Today, the European Commission (EC) presented new guidelines for Member States to help get consumers, businesses and public authorities engaged in the collaborative economy. As part of the Single Market Strategy, the EC seeks to establish a cohesive framework to promote collaborative business models in the EU. These models cover a broad range of services such as car sharing platforms, holiday rental offers or home-cooking projects. The presented agenda address how existing EU law should be applied to this dynamic sector and clarifies the following key issues faced by market actors and public authorities:
- What type of market access requirements can be imposed? Collaborative platforms should not be obliged to obtain business authorizations or licenses if they merely act as intermediaries between consumers and those offering actual services (e.g. transport or accommodation service).
- Who is liable if a problem arises? Collaborative platforms can be exempted from being held liable for information stored on behalf of a third party offering a service. However, platforms should be held liable for any services they themselves offer (e.g. payment services). Moreover the EC encourages platforms to continue taking action against illegal online-content while strengthening consumer trust.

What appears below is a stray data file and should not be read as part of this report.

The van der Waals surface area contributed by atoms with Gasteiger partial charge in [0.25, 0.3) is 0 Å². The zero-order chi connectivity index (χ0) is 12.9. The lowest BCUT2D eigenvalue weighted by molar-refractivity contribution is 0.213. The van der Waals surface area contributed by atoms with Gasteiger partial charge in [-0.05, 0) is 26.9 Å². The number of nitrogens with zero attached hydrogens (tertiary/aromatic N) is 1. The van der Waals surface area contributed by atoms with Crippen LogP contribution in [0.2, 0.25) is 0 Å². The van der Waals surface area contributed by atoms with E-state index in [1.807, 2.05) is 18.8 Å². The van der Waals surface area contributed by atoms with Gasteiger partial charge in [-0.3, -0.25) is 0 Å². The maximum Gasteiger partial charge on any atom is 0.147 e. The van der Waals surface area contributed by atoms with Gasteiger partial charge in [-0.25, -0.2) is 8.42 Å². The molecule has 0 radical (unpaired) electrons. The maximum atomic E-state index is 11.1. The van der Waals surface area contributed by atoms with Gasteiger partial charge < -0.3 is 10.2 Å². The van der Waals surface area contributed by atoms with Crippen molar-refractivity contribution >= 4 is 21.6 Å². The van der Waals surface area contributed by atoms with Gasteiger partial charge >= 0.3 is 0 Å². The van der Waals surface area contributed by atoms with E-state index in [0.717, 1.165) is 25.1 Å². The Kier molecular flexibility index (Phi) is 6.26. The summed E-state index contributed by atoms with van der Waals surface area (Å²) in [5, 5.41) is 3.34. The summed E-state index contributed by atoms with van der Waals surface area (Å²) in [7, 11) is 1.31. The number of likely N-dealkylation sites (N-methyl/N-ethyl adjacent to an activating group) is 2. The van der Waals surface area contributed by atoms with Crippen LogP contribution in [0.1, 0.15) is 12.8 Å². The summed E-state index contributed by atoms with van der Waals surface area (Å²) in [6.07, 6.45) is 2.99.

- How does EU consumer law protect users? Member States are to ensure that consumers enjoy a high level of protection from unfair business practices, while avoiding inadequate obligations for private individuals who only provide services on an occasional basis.
- Which tax rules apply? Service providers in the collaborative economy and platforms are subject to relevant taxes just like other market actors (i.e. tax on personal income, corporate income and Value Added Tax). Member States are encouraged to further simplify and clarify the application of tax rules to the collaborative economy.
With this official Communication, Member States are invited to review and where appropriate revise existing legislation according to this guidance. Monique Goyens, Director General of the European Consumer Organization BEUC, commented on this agenda as follows: "The collaborative economy is shaking up the consumer experience and paves the way for new opportunities in many markets. Consumers are keen to participate in these new consumption models. We agree with the Commission that the benefits of this booming sector need to be embraced. (…) The collaborative economy also opens the door for consumers to offer services themselves. For this to work fairly, clear rules are needed so consumers know when they are considered traders or not, and what their obligations are."
Source: European Commission